Invest 3 Minutes and Reconnect with Your Audience

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My daughter has a thing for words said out loud. It might be that, at eight, she has a power to make anything fun. But I think it’s more than that.

Hearing her play with these words in her mouth, rolling them around and laughing with them. Well it’s just joy.

Are we a family of logophiles? Possibly. Of bibliophiles? Probably.

Among her favorites:

suburban (suh-BUR-bin)

sassafras (SASS-eh-frass)

typical (TIP-eh-cuhl)

purple clams (PER-puhl KLAMS)

Me? Certain words charm me. I confess, I am a word junkie.

I love how they look in long-hand, weaving their ways with my hand chasing their inevitable path. Loopy and rounded, layered and tasty. The whole experience of writing, listening to my archival ink pen dig across the notebook paper, the smooth takeoff trail at the end. Mesmerizing.

To all the words I’ve loved before: whimsy, glance, glimpse, feather, gallop, swing, brackish, glimmer, puzzle, jigsaw, purple, giddy, freckle, oyster, leaf, barnacle, vein, thunder, reverb, punctual, longing, crushing… and so many more.

I love selecting the words that best capture my thought, my feeling, or a situation. The living well of generations of writers and teachers and professors, I’ve been trained well. The lessons sunk in after years of my Oma returning my weekly letters, marked up with red pen.

“You’re so dramatic, Allison.” Yes I’ve heard that. But it’s not true. I simply tend to use the word that best captures my meaning. I don’t say “I’m so mad” when I’m perplexed and frustrated. I don’t say “he’s so happy” when he’s exuberant. “So” is a word for lazybones.

Despite my many attempts, I cannot find the English word for a love of the spoken word or a love of curvise writing or long-hand writing or even calligraphy. No doubt there is a word in another more descriptive language. Perhaps Cantonese or Spanish?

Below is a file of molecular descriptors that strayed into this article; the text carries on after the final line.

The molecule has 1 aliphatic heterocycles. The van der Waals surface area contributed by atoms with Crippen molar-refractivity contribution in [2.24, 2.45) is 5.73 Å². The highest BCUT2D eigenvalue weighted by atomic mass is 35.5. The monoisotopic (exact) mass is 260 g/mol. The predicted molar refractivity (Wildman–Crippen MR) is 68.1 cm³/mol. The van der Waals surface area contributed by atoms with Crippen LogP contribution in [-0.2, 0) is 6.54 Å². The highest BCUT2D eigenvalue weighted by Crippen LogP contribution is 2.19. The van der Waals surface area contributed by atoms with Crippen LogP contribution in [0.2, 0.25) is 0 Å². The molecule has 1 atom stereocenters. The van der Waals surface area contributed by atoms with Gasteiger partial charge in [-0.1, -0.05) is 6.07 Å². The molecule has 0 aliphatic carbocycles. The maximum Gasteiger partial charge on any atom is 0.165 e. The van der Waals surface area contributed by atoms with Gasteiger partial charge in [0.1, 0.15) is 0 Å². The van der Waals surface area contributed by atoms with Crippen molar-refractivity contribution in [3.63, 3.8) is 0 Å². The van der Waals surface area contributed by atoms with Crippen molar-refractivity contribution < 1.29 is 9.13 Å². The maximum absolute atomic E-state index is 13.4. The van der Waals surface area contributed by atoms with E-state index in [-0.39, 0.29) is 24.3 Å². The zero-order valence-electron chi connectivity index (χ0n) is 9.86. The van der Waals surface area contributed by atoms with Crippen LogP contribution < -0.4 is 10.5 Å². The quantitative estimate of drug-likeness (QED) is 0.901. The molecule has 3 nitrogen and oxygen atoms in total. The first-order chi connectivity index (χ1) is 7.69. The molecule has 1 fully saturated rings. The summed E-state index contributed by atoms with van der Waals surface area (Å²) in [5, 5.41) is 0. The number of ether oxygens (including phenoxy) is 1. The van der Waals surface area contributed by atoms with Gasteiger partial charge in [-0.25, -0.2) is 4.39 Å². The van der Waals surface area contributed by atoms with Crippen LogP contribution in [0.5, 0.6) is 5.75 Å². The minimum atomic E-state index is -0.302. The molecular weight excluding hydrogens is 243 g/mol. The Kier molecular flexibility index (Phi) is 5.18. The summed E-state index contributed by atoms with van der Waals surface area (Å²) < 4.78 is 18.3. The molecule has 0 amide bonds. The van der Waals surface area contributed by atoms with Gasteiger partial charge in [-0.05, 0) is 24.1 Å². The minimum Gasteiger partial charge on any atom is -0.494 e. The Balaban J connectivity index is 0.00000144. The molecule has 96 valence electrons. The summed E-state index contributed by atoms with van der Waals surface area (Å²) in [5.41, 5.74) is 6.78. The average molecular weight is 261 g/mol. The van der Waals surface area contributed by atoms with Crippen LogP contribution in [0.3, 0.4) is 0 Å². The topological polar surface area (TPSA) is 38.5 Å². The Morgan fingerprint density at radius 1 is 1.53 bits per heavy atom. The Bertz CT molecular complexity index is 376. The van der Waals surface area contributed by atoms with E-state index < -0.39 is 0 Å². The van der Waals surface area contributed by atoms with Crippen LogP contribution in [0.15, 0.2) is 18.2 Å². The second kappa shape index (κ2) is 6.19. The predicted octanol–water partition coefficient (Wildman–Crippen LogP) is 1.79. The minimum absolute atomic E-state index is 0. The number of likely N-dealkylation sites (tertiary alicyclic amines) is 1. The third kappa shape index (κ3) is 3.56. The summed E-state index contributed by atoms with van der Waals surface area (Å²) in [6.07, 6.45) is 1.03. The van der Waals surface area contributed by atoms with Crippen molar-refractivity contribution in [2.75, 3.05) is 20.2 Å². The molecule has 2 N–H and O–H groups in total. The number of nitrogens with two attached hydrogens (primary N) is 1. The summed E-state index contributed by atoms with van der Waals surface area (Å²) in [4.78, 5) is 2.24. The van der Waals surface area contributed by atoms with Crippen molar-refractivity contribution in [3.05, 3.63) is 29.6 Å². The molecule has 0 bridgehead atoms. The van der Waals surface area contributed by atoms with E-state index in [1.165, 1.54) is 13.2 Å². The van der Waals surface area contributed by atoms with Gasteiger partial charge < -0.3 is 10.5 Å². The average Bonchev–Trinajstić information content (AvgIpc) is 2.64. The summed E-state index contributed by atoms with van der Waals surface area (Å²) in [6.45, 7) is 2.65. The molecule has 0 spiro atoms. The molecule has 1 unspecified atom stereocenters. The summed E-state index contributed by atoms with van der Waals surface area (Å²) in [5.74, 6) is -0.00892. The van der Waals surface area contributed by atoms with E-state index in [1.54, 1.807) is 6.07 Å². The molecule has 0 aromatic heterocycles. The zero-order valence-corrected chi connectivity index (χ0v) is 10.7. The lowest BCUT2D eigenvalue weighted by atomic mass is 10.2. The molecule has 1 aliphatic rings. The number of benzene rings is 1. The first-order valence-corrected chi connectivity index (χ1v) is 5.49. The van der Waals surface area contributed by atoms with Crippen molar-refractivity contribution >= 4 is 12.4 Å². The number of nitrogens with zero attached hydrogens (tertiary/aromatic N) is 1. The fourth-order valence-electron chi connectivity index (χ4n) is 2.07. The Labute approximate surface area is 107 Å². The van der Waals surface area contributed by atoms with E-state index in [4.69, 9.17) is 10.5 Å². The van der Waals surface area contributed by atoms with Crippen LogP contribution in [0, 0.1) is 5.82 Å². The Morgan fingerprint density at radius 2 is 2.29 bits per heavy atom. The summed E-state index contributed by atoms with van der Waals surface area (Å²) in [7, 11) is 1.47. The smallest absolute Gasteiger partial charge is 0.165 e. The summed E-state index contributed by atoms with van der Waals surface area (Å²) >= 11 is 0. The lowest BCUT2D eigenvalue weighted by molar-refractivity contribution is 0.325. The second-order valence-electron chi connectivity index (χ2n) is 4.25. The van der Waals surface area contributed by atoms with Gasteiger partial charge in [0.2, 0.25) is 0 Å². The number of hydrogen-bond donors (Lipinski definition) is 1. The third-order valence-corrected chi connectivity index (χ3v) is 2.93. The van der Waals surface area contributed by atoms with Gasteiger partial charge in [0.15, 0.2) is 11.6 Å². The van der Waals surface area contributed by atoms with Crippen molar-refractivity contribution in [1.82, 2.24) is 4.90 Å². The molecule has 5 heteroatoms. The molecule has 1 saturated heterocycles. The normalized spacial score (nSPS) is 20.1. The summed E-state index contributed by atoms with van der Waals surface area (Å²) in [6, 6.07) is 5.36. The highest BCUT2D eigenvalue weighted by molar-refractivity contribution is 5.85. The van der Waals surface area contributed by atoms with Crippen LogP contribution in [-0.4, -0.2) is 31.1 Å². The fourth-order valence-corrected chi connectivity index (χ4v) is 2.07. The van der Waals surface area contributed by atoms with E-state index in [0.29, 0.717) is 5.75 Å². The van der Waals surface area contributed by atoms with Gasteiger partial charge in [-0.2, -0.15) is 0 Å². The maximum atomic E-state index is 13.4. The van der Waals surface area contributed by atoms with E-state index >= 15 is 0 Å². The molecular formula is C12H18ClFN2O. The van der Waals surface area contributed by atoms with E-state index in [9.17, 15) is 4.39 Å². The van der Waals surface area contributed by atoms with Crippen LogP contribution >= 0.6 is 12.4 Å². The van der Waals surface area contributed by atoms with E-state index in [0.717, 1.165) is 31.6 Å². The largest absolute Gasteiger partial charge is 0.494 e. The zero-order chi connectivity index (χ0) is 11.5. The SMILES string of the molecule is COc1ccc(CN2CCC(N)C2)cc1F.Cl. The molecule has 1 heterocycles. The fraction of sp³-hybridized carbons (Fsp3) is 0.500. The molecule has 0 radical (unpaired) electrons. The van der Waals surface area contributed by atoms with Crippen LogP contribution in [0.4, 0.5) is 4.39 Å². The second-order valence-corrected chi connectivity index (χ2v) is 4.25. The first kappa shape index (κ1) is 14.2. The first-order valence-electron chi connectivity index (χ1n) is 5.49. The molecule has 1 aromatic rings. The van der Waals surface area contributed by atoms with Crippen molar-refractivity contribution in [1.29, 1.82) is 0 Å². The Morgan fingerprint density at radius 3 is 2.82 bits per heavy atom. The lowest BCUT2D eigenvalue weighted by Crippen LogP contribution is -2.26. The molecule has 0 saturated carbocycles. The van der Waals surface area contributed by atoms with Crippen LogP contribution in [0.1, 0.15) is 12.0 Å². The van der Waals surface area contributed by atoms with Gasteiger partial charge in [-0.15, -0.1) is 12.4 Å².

The Arabic poet Abu Hilal al-‘Askari wrote (in the tenth century) of the written word, acknowledging and even glorifying its purpose:

Writing brings reason to unstructured words,
Script is the thread that weaves wisdom.
Writing sets down every thought in prose,
And strings lines of poetry’s pearls.

What we learn from the greats, past and modern, is this.

Words matter. What you say can have power. What you want to say needs to connect. It needs to land. It needs to tickle my heart and squeeze me tight.

I mostly say, you just have to write. Writer’s block is not a real thing. If you’re thinking, you can write. But writing isn’t enough.

The ever-fantastic Gary Vaynerchuk wrote in Mission.org of the important 3 words you must hear today.

Josh Spector did all of us a favor by defining the words to eliminate from our writing. Words that slow us down. Words that don’t add value. Words like that.

Kris Gage and Shaunta Grimes preach how to find your words and make them count.

Tom Kuegler told the truth that writing depends on telling more about your story.

Photo by S O C I A L . C U T on Unsplash

We need to feel you in your words.

Well-chosen words, carefully selected, not necessarily 50-cent SAT words, but the words that capture your meaning and therefore lasso us.

This is true of literary fiction, narrative non-fiction, prose poetry, marketing copy, social media posts, and everything in between. Great Twitter posts, great essays, and even great hip hop lyrics share the same elements. They make us think. They land. Your words matter, and what you choose to share with me can snare our souls.

Write what you love, what you’re thinking, what you’re hoping, what you hate, what you see, what you fear, and what you know.

Chances are, your words will catch me too.

Untapped gumption, marketing for storytellers, everyday whimsy | P.S. I Love You, The Startup, Better Marketing | Author Strategy Coach @allisonlaneliterary.com

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